‘CANALS are for boats’ is the 200-year-old mantra that chants as freshly as ever. If historic water routes become unnavigable, they lose integrity and life. It’s boats and boaters that create the colour and fascination everyone who visits canals wants to see, but without towpaths, canals would never work.
Words: Phillippa Greenwood
Images: Martine O’Callaghan
Canals arrived before the engine was invented and boats were originally pulled by horses. Heavy hoof prints on the towpath said the towpath wasn’t a place for leisure or pleasure, and woe betide anyone who got in the way.
The Victorians were serial strollers, they loved promenades and piers and devoured flat straight parkways and crescents. They indulged themselves with a pastime that could have taken them to miles of stunningly beautiful towpath trails, yet no one strolled along canal towpaths for fun in Victorian times. Canals were work places, where filth was rife and dastardly deeds and shenanigans went on. Specially ornate bridges, such as those designed by John Rennie in Bath, might entice a lady to reluctantly cross the canal in order to reach more pleasant city parks, but to choose to walk with canal folk and their belching boats would have been preposterous.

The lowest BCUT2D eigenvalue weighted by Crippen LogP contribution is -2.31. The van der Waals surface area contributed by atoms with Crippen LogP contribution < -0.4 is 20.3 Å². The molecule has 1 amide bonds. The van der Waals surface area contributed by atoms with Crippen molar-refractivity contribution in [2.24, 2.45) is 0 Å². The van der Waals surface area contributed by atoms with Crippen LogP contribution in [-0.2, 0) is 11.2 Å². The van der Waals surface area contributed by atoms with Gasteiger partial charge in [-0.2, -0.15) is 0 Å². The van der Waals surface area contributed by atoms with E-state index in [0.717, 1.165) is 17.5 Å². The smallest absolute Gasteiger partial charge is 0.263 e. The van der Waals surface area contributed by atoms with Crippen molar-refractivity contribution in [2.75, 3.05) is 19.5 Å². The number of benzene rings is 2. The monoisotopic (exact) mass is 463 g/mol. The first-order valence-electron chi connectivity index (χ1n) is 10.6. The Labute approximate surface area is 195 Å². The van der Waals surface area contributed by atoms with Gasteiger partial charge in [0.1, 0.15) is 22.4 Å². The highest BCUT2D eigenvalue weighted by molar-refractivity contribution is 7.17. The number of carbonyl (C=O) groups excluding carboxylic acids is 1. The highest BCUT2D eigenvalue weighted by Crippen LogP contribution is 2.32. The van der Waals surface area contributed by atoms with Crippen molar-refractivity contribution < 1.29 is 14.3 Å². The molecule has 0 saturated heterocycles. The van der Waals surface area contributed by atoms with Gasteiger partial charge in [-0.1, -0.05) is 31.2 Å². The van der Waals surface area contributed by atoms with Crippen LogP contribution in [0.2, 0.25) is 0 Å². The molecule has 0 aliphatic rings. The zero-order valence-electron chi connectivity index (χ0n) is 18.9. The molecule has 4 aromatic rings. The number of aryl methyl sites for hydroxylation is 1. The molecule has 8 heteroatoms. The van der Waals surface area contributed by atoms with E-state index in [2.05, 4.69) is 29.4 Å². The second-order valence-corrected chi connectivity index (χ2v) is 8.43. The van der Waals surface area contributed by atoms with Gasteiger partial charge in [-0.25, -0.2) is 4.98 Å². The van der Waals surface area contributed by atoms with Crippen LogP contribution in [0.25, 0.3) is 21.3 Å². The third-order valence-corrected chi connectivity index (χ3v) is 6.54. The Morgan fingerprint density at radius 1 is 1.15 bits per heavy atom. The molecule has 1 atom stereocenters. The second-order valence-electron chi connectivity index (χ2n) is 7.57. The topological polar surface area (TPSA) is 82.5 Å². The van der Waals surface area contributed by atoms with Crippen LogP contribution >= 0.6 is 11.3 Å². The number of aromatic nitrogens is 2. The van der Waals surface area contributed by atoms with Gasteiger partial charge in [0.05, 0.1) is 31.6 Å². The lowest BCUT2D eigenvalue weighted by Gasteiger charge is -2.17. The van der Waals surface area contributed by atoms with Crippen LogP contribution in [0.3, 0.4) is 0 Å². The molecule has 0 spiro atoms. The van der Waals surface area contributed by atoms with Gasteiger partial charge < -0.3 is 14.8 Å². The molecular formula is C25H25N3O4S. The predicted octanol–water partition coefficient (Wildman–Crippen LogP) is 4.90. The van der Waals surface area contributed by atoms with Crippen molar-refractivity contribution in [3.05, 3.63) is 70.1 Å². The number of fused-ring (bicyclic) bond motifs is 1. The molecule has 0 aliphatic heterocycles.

After the railways arrived, and canal companies abandoned the canals, many towpaths became overgrown through years of neglect, and it wasn’t until the regeneration of urban waterside areas and the clearing programme of British Waterways (now Canal & River Trust) that mile upon mile of towpaths were open again. Towpaths now scramble from Cornwall to Scotland, over Welsh mountains, the Pennines, through Areas of Outstanding Natural Beauty (AONB), and almost every city in Britain. Wherever the canal dares to go, the towpath will follow. The slither of towpath that once hugged the water to let horses tug boats is now the territory of walkers, cyclists and towpath tourists.
Walkers with cling-wrapped cheese sandwiches and wide-eyed families with lollipops would have been an unthinkable disturbance along towpaths in the golden era of working canal boats.
‘Outsiders’ weren’t welcome on the towpaths, and blunt signs were erected to damn those who might dare trespass. In an ironic twist of fate, ‘keep out’ signs have been replaced today with welcoming tourist information boards, and interactive educational signposts.
Times have changed, and the message of the signs from two different eras in history must lie back to back in opposition. Yet the unifying truth from both messages remains quietly the same – canals are different to the outside world. Whether we’re told to keep out, or come in, when we step down on to a towpath we’re entering the unique world of canals – a place with its own culture, customs and charms; a destination as different as any faraway place, tantalisingly on Britain’s own doorstep.
Towpaths take the willing traveller back to a car-free time where wildlife and nature mingle without the clutter of noise. Nothing hurries, nor moves faster than a duckling trying to keep up with his mum. A priceless treasure trail deliciously scrambles across inland Britain.